Eversource has concern about Trump tariffs, even as it cuts N.H. electric rates

  • Bill Quinlan of Eversource Monitor file

Monitor staff
Tuesday, March 06, 2018

There’s some potential bad news, some definite good news and a lot of very uncertain news out there about electricity rates from Eversource, and to an extent other utilities.

The potential bad news is President Donald Trump’s vague promise to put tariffs on imported steel and aluminum. The move could raise costs for electricity utilities, which buy a lot of aluminum for cables and wires, as well as steel for towers and poles – costs that could be passed directly to ratepayers.

“We’re watching it very closely to see if it becomes a reality, see what effect it will have on markets – not just Eversource, but utilities generally,” said Bill Quinlan, CEO of Eversource New Hampshire, during a Tuesday visit to the editorial board of the Monitor.

Asked about a tariff’s effect on potential costs for the controversial Northern Pass transmission project, which is currently in legal limbo following its rejection by the state’s Site Evaluation Committee, Quinlan said the $1.6 billion price tag assumes certain costs for material.

“We are beginning a review of those contracts to ensure that if these tariffs are imposed, they wouldn’t have a material impact on our bid price. At this point we don’t think that will be the case,” Quinlan said. He said Northern Pass plans to buy about three-quarters of its steel from American manufacturers.

But the good news? That is more straightforward.

Eversource said recently that its energy rate – the portion of the bill designed to pay for obtaining electricity as compared to transmitting it – would decline about 30 percent, to 7.9 cents per kilowatt-hour for residential and small commercial customers.

The reduction is partly offset by an increase in the delivery charge, which covers the cost of transmission. Eversource estimated that the monthly bill for a home using 600 kilowatt-hours monthly would fall $9.30, to $114.34, with the new energy rate.

The drop comes for an unusual reason: This is the first rate request since Eversource sold all its power plants, including Merrimack Station in Bow, and nine hydropower dams, including Eastman Falls in Franklin and Garvins Falls in Bow. Without the need to operate these power plants during the comparatively slow summer period, Eversource said it can buy all its electricity on the open market at a lower cost.

This leads to a question. Eversource’s predecessor, PSNH, was in the process of selling off the power plants as part of an industrywide separation of generation assets from transmission assets in 2003, but problems in California due to divestiture caused the New Hampshire Legislature to halt the process, only starting it again two years ago.

If the power plants and dams had been sold by 2003 as planned, would Eversource’s New Hampshire customers have been seeing lower summer rates for the past decade and a half?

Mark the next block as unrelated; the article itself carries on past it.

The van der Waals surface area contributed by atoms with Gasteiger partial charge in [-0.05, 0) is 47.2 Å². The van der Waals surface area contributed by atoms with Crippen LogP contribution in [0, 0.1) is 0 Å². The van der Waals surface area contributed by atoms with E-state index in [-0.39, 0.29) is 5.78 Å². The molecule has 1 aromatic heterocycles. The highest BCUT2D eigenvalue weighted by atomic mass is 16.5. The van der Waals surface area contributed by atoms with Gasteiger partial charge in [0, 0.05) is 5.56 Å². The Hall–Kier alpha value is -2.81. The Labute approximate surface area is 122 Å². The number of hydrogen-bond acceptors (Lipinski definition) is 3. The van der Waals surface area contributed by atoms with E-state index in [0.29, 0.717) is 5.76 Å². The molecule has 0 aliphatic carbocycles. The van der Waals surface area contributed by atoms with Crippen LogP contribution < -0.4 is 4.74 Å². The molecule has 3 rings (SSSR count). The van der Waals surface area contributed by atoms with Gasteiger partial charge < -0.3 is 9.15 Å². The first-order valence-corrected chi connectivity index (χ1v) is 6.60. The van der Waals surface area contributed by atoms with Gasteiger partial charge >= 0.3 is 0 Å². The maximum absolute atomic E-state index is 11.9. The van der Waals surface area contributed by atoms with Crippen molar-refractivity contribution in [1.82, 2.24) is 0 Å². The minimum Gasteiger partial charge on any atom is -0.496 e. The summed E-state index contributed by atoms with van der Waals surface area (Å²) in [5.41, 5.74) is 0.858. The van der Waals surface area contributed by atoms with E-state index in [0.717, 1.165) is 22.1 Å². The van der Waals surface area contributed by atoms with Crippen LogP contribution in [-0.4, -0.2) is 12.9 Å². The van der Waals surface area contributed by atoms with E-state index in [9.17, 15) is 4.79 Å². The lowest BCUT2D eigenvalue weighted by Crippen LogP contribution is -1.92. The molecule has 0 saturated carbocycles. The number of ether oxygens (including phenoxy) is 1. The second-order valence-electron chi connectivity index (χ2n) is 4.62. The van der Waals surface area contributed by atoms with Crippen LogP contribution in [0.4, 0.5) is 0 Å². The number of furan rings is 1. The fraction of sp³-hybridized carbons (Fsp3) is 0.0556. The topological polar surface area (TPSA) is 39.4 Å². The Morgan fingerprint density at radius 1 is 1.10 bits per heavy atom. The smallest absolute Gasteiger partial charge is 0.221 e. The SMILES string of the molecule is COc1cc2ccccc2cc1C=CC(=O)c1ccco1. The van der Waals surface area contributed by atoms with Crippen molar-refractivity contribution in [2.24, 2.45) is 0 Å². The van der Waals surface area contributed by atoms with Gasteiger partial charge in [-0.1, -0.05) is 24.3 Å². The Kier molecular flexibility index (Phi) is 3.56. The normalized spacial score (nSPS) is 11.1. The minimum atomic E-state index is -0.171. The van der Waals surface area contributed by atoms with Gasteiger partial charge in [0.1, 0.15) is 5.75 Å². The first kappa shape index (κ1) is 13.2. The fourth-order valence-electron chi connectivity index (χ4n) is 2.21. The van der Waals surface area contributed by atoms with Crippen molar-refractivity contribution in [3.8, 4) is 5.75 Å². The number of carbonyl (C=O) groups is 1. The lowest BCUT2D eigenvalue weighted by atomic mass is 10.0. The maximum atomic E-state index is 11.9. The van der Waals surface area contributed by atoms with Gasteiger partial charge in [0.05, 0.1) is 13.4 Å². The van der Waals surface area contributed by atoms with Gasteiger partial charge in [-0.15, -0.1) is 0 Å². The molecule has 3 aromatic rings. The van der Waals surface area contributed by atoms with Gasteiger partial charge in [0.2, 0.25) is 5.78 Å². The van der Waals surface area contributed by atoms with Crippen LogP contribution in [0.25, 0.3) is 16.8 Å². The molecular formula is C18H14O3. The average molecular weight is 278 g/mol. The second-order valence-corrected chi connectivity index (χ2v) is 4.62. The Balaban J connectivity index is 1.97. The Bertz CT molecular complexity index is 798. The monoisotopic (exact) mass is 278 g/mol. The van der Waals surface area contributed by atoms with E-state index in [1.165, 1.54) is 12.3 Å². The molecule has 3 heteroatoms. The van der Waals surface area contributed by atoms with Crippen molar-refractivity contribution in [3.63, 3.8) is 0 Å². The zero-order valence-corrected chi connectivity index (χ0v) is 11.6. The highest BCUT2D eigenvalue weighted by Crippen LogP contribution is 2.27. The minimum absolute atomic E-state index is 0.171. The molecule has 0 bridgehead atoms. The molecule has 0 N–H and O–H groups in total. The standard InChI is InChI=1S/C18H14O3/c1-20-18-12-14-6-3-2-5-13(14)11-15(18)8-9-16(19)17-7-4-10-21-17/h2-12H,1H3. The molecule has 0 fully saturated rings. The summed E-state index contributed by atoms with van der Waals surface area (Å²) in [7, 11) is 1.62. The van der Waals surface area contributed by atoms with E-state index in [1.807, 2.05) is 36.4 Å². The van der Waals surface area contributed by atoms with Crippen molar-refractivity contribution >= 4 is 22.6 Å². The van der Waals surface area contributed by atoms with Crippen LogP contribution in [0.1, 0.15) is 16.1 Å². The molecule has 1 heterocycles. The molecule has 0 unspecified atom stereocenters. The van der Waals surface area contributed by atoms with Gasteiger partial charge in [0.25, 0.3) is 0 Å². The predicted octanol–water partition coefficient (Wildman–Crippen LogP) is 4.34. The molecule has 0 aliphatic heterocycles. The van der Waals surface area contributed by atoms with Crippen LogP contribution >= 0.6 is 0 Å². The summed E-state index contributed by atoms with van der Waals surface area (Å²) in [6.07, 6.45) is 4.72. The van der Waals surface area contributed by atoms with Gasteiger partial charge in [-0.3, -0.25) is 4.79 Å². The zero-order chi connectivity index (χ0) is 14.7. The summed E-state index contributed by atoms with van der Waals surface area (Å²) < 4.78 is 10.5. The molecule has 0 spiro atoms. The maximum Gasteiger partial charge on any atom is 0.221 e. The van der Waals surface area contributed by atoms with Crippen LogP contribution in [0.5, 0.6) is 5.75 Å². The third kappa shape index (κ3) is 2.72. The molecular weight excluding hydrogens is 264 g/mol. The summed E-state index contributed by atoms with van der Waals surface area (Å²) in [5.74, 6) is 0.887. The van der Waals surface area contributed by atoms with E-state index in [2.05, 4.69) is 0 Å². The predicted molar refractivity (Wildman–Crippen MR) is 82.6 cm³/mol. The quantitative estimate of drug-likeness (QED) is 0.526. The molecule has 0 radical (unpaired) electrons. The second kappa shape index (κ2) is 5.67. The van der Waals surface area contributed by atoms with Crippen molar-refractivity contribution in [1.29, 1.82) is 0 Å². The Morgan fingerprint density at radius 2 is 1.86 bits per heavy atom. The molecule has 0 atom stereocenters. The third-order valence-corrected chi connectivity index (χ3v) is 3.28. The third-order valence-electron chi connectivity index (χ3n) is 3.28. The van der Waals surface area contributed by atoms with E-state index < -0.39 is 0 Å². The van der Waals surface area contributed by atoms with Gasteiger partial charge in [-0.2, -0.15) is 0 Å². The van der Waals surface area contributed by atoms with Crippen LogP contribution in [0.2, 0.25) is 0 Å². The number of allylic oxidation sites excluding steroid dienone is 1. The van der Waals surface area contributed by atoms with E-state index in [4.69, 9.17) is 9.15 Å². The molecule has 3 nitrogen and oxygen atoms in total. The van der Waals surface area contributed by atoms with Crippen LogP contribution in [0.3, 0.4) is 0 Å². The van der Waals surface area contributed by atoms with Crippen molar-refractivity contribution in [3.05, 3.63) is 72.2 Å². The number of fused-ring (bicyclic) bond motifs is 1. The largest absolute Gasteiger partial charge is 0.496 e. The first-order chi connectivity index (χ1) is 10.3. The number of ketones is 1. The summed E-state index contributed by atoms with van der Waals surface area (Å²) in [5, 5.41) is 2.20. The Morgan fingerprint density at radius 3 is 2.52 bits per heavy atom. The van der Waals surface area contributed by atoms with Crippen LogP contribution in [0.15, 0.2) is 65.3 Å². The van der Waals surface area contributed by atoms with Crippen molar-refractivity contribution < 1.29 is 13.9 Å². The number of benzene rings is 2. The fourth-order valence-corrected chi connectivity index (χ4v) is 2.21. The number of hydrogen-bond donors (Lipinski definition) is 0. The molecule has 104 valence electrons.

Not necessarily, Quinlan said. He pointed to the impact that huge supplies of natural gas from shale beds in the U.S. have had on energy markets in the past half-dozen years. This has caused summer electricity rates to plummet, because natural gas is cheap and provides half of the state’s power, meaning that the financial benefit may not have existed before then.

Cheap gas is why wholesale electricity prices in 2017 were, on average, the second-lowest since 2003, as reported Tuesday by ISO New England Inc., which operates the region’s wholesale electricity marketplace. Mild weather during much of 2017 contributed to the low cost – as did less congestion on the grid due to upgrades and a yearslong stagnation in the region’s electricity use due to increased efficiency and economic changes.

ISO-NE noted in its report that despite the low annual average, electricity rates are spiking in winter when much of the region’s natural gas is taken up by heating. Those winter spikes make it hard for lower wholesale prices to percolate through to lower retail rates.

Finally comes the uncertainty, which is related to Northern Pass.

Eversource has petitioned the Site Evaluation Committee to reconsider last month’s quick rejection of the 192-mile power transmission line, including putting forward a host of financial proposals that it hopes will placate the committee’s concern about the line’s effect on tourism and property values.

If the committee declines to take up the case again, Quinlan said it is likely but not certain that Eversource would take an appeal to federal court.

Even if it does this and wins the appeal, he said, it would probably push back the timeline for construction by at least a year.

What that would do for its possible participation in the Massachusetts Clean Energy RFP – the Bay State’s drive to buy carbon-free electricity – is unclear. While several other large projects propose to bring Quebec hydropower into Massachusetts in a way that would meet the RFP requirements, they are a year or more behind Northern Pass in terms of obtaining state, federal or Canadian permits. Quinlan said this raises the possibility that even a year’s delay would leave Northern Pass as the front-runner in the Massachusetts RFP race due to timing.

(David Brooks can be reached at 369-3313 or dbrooks@cmonitor.com or on Twitter @GraniteGeek)